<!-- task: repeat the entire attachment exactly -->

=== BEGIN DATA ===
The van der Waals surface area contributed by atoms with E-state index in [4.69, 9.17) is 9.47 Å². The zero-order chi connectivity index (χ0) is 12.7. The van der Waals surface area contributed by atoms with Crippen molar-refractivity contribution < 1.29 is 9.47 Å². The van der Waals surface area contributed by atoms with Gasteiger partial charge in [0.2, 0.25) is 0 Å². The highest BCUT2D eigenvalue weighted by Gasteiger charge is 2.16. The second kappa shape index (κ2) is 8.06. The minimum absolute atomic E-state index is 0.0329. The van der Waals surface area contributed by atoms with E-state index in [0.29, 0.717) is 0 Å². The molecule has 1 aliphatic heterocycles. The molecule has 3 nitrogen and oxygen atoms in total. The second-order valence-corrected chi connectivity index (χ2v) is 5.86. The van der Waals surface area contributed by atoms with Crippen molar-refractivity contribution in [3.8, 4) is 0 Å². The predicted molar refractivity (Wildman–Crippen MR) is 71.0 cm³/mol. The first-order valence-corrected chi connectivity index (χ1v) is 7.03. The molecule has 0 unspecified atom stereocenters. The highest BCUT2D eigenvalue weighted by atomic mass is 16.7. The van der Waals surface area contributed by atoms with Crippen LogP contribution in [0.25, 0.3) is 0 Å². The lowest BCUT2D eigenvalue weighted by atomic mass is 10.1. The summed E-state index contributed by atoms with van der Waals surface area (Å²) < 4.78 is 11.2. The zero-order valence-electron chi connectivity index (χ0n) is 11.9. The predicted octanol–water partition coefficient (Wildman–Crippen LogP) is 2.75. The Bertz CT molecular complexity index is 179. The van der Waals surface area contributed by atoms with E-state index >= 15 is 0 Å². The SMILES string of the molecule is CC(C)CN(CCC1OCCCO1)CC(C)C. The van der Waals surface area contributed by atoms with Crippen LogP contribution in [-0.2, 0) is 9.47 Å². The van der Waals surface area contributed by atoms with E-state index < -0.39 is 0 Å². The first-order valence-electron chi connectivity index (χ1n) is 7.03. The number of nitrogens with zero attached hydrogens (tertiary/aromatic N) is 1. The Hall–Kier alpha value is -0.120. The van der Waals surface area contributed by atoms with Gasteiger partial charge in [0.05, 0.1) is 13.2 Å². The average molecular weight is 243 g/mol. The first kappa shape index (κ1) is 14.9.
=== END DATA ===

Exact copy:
The van der Waals surface area contributed by atoms with E-state index in [4.69, 9.17) is 9.47 Å². The zero-order chi connectivity index (χ0) is 12.7. The van der Waals surface area contributed by atoms with Crippen molar-refractivity contribution < 1.29 is 9.47 Å². The van der Waals surface area contributed by atoms with Gasteiger partial charge in [0.2, 0.25) is 0 Å². The highest BCUT2D eigenvalue weighted by Gasteiger charge is 2.16. The second kappa shape index (κ2) is 8.06. The minimum absolute atomic E-state index is 0.0329. The van der Waals surface area contributed by atoms with E-state index in [0.29, 0.717) is 0 Å². The molecule has 1 aliphatic heterocycles. The molecule has 3 nitrogen and oxygen atoms in total. The second-order valence-corrected chi connectivity index (χ2v) is 5.86. The van der Waals surface area contributed by atoms with Crippen molar-refractivity contribution in [3.8, 4) is 0 Å². The predicted molar refractivity (Wildman–Crippen MR) is 71.0 cm³/mol. The first-order valence-corrected chi connectivity index (χ1v) is 7.03. The molecule has 0 unspecified atom stereocenters. The highest BCUT2D eigenvalue weighted by atomic mass is 16.7. The van der Waals surface area contributed by atoms with Crippen LogP contribution in [0.25, 0.3) is 0 Å². The lowest BCUT2D eigenvalue weighted by atomic mass is 10.1. The summed E-state index contributed by atoms with van der Waals surface area (Å²) < 4.78 is 11.2. The zero-order valence-electron chi connectivity index (χ0n) is 11.9. The predicted octanol–water partition coefficient (Wildman–Crippen LogP) is 2.75. The Bertz CT molecular complexity index is 179. The van der Waals surface area contributed by atoms with E-state index >= 15 is 0 Å². The SMILES string of the molecule is CC(C)CN(CCC1OCCCO1)CC(C)C. The van der Waals surface area contributed by atoms with Crippen LogP contribution in [-0.2, 0) is 9.47 Å². The van der Waals surface area contributed by atoms with E-state index < -0.39 is 0 Å². The first-order valence-electron chi connectivity index (χ1n) is 7.03. The number of nitrogens with zero attached hydrogens (tertiary/aromatic N) is 1. The Hall–Kier alpha value is -0.120. The van der Waals surface area contributed by atoms with Gasteiger partial charge in [0.05, 0.1) is 13.2 Å². The average molecular weight is 243 g/mol. The first kappa shape index (κ1) is 14.9.